At ThreatSTOP we are unapologetic security geeks, we also happen to be security minimalists. In fact, we think anyone passionate about The Cybers aims to maximize protection with the fewest tools. Why? Because tools break, they have vulnerabilities, they cost money, they require care and feeding, etc. etc.. Is it crazy to think you can secure a network really well with only ThreatSTOP, a firewall, a DNS server, and good password hygiene? Heck no, that's not crazy, what is crazy is that a huge percentage of businesses (skewing to SMB of course) don't even check those minimums off the security must-have list, while lots of companies conversely have become collectors, with a SOC that looks like a virtual RSA tradeshow. So while we daydream about a future where enterprises don't have either zero or 70 different security products that aren't playing nice together, check out our favorite new tool (hah!) for managing passwords:

Google has announced a ton of new password protection features this week after releasing Chrome 88. The new browser version provides users with an easy shortcut to identify weak or compromised passwords and quickly change them. The new key icon will appear under your profile avatar, and clicking it will begin Google’s check for weak passwords. If found, the browser will immediately alert you and offer a one-click password change. Chrome 88 will also let users manage and update multiple passwords in the same place. This feature is currently available for desktop and iOS versions, and will be available for the Android Chrome app soon. Google has already seen a 37% reduction in compromised credentials in 2020 based on the Chrome Safety Check features and other improvements made last year. Today, Chrome’s safety check is used 14 million times every week.

In addition to periodically checking your passwords using Chrome’s simple password check, always make sure that your passwords are strong and secured in the first place. Even if you are able to catch a compromised password and change it, it may have already been used for data theft or extortion from your accounts.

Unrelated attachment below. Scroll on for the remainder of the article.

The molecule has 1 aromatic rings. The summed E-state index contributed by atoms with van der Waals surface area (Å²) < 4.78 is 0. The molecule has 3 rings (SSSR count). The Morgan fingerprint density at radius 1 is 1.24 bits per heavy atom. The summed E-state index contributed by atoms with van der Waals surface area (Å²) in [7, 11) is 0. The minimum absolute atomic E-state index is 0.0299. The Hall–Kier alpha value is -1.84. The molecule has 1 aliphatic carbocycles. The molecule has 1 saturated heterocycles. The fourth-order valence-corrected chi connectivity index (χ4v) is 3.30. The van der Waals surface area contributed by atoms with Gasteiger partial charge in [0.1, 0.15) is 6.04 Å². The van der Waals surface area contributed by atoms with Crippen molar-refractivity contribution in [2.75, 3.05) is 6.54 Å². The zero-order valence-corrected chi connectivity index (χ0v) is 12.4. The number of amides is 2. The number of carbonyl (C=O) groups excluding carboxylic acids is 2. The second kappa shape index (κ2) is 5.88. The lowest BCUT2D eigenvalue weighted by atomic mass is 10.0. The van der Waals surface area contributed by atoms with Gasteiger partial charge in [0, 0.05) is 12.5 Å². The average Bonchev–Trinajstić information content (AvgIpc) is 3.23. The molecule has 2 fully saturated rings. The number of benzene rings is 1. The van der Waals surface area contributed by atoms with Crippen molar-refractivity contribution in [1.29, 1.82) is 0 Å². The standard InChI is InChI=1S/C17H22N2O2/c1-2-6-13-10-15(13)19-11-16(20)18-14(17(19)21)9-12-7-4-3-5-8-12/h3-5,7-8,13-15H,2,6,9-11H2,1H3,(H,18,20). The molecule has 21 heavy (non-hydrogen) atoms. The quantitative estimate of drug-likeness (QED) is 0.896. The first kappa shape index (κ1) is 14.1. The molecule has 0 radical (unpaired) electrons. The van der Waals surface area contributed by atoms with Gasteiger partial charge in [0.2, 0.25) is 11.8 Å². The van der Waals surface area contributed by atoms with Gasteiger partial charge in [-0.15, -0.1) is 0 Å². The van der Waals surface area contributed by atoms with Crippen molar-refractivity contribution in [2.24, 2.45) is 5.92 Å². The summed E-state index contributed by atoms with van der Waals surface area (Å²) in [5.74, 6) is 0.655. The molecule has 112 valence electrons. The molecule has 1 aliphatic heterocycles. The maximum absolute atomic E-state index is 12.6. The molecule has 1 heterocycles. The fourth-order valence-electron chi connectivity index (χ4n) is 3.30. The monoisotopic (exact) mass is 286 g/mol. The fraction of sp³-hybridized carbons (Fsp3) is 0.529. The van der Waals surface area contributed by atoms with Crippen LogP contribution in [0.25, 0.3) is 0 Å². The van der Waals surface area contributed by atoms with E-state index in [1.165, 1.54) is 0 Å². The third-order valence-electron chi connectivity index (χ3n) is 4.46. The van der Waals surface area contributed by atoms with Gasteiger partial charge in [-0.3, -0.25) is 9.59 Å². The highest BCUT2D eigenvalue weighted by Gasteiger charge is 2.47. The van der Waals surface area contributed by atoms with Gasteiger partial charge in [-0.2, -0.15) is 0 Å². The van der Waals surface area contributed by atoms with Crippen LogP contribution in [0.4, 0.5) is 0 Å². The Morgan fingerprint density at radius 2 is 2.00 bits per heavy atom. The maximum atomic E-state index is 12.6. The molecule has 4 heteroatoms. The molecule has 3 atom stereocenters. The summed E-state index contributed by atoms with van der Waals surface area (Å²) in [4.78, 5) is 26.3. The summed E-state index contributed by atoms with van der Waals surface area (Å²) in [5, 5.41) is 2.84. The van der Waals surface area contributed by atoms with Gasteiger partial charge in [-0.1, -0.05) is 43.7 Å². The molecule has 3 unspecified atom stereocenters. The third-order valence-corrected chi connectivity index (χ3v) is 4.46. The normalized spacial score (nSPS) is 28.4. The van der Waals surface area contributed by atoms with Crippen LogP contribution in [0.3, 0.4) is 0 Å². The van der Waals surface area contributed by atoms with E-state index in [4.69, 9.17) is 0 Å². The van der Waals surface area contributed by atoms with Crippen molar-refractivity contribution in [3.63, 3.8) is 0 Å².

ThreatSTOP's Security Team says "go do these things, right now, before you get smacked with a breach and get all kinds of bad publicity":

  • Use complex passwords – create passwords that are at least 8 characters long, and make sure that they’re not in the Top 200 Most Common Passwords.
  • Do not reuse passwords – we know it’s tempting, but since data breaches are constantly occurring, even to the largest and most well-known services, using the same password for multiple accounts puts you at high risk of having many of your accounts breached.
  • Implement two-factor or multi-factor authentication – this process helps ensure that even if threat actors have cracked or stolen your passwords, they still cannot access your accounts without knowing the other authentication factors as well.
  • Protect yourself from malicious emails – do not click on links or attachments in emails before checking the email thoroughly and making sure it is legitimate.
  • Monitor your traffic – detect suspicious repeated attempts and add their source IPs to your firewall block list to block further attacks.
  • Block malicious traffic – use a security solution that protects your network from malicious inbound traffic, so that malware cannot download itself on to your machine, as well as from malicious outbound traffic, so that if the malware has already sneakily made its way in, it cannot send your passwords back to its C2 servers.

Fellow security geek? Cyber minimalist? Ready to try ThreatSTOP or, perhaps you'd like to see an expert-led demo and get answers about how it works? Let's do this.

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